A simple case to make: our future lies with Europe

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The Independent Online

There was much throat-clearing yesterday in long-term anticipation of the promised referendum on the European constitution. Within a few hours, three conflicting signals emanated from Westminster about Europe: the first downright hostile, the second a warm embrace, the third distinctly lukewarm.

There was much throat-clearing yesterday in long-term anticipation of the promised referendum on the European constitution. Within a few hours, three conflicting signals emanated from Westminster about Europe: the first downright hostile, the second a warm embrace, the third distinctly lukewarm.

The first came from what was billed as a new cross-party campaign to oppose the European constitution. In fact, it was new in name only: the No campaign is an amalgamation and reheating of two rather older campaigns: the Vote No group backed by business, and the leftist Centre for a Social Europe. At least the new name leaves even less doubt about what it stands for.

The second came from a trio of Labour politicians led by the former foreign secretary, Robin Cook. They lavished praise on the European constitution - which they were careful to call, accurately, the constitutional treaty - stressed the social values that this document enshrines and warned of Britain's isolation on Europe's margins if the treaty were rejected.

The third came from the new minister for Europe, Douglas Alexander, in the course of the Commons debate on foreign and defence policy aspects of the Queen's Speech. Mr Alexander tried, not altogether successfully, to clear up the confusion about whether we would have a referendum if France voted "no" in 10 days' time. There would, he said, be a vote regardless of what other countries did. But he did not address Tony Blair's intimation that, after the French vote, there might be no constitution to vote on.

The rest of Mr Alexander's contribution, however, displayed a combination of wishful thinking and old-fashioned blarney. To say, as he did, that the election proved the public's endorsement of political parties favouring a strong role for Britain in Europe was - however much we might deplore this - very far from the truth. We were not voting about Europe; we were deliberately not given the chance. In promising a referendum, Mr Blair removed the whole contentious subject from the field lest it complicate his re-election.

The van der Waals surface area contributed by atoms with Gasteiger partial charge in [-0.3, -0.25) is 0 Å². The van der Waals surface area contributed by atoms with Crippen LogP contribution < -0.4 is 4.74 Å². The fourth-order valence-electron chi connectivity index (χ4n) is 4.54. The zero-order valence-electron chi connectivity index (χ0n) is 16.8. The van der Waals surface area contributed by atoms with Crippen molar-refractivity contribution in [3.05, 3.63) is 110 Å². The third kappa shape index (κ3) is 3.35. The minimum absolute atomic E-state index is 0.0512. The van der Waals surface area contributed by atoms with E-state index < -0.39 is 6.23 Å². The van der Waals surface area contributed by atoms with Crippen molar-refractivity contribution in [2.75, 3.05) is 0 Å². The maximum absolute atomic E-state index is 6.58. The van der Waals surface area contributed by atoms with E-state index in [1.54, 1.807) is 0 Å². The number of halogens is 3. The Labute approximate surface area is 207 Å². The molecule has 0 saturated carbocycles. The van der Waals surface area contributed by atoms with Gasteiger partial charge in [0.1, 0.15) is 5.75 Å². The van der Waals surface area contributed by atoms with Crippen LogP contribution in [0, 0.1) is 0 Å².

In helping to produce a new Labour government, committed to a referendum and not anti-Europe, this tactic worked. Nor is a "yes" vote from Britain totally out of the question. Mr Alexander might more accurately have said that the combination of Labour's re-election and the commendable showing by the Liberal Democrats gave pro-Europeans the advantage in the Commons. In the country at large, however, the balance of forces looks less favourable. Polls show a 20 per cent gap between Britons who say they would vote down the European constitution and those who say they would approve it.

Most sadly lacking yesterday, though, as it has been since the election, was any expression of real enthusiasm for Europe from the very top of the Government. It had been mooted that the reshuffle would produce a full Cabinet minister for Europe. Mr Alexander, probably a more forceful scrapper for the European cause, replaced the more cerebral Euro-enthusiast, Denis MacShane. But he was given only Cabinet "access", not membership in his own right.

Mr Blair thus lost an early opportunity to renew his commitment to Europe in advance of a referendum. His failure to set a thoroughly pro-Europe tone for the new term by publicly endorsing the constitution early on was another chance passed by. Whatever Mr Alexander said yesterday, we sense that bets are being hedged until after the French have voted. It is high time Mr Blair stopped looking over his shoulder and said again, as directly as he did eight years ago, that our interests, and our future, lie with Europe.

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